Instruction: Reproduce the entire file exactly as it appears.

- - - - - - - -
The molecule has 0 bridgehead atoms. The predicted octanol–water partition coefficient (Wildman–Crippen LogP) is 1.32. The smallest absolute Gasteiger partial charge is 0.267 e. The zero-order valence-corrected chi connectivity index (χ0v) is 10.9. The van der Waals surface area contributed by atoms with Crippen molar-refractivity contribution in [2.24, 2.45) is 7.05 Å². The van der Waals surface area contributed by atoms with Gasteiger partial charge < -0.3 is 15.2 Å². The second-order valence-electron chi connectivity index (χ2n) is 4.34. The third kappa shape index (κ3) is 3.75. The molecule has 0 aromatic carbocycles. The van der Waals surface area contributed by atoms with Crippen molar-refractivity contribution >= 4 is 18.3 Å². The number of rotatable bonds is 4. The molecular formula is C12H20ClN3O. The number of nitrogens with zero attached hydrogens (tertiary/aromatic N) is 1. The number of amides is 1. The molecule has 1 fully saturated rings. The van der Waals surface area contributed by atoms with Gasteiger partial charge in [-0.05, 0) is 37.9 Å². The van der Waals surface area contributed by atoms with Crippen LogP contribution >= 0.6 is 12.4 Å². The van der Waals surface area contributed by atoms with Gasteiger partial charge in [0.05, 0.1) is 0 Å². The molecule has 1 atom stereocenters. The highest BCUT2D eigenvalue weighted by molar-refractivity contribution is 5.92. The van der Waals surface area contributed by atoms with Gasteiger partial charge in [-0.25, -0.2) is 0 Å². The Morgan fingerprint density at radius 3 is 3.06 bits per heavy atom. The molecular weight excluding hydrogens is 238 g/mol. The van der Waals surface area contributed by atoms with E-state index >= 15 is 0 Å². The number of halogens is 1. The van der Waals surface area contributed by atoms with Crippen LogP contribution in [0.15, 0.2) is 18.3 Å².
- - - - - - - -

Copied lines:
The molecule has 0 bridgehead atoms. The predicted octanol–water partition coefficient (Wildman–Crippen LogP) is 1.32. The smallest absolute Gasteiger partial charge is 0.267 e. The zero-order valence-corrected chi connectivity index (χ0v) is 10.9. The van der Waals surface area contributed by atoms with Crippen molar-refractivity contribution in [2.24, 2.45) is 7.05 Å². The van der Waals surface area contributed by atoms with Gasteiger partial charge < -0.3 is 15.2 Å². The second-order valence-electron chi connectivity index (χ2n) is 4.34. The third kappa shape index (κ3) is 3.75. The molecule has 0 aromatic carbocycles. The van der Waals surface area contributed by atoms with Crippen molar-refractivity contribution >= 4 is 18.3 Å². The number of rotatable bonds is 4. The molecular formula is C12H20ClN3O. The number of nitrogens with zero attached hydrogens (tertiary/aromatic N) is 1. The number of amides is 1. The molecule has 1 fully saturated rings. The van der Waals surface area contributed by atoms with Gasteiger partial charge in [-0.05, 0) is 37.9 Å². The van der Waals surface area contributed by atoms with Crippen LogP contribution >= 0.6 is 12.4 Å². The van der Waals surface area contributed by atoms with Gasteiger partial charge in [0.05, 0.1) is 0 Å². The molecule has 1 atom stereocenters. The highest BCUT2D eigenvalue weighted by molar-refractivity contribution is 5.92. The van der Waals surface area contributed by atoms with Gasteiger partial charge in [-0.25, -0.2) is 0 Å². The Morgan fingerprint density at radius 3 is 3.06 bits per heavy atom. The molecular weight excluding hydrogens is 238 g/mol. The van der Waals surface area contributed by atoms with E-state index >= 15 is 0 Å². The number of halogens is 1. The van der Waals surface area contributed by atoms with Crippen LogP contribution in [0.15, 0.2) is 18.3 Å².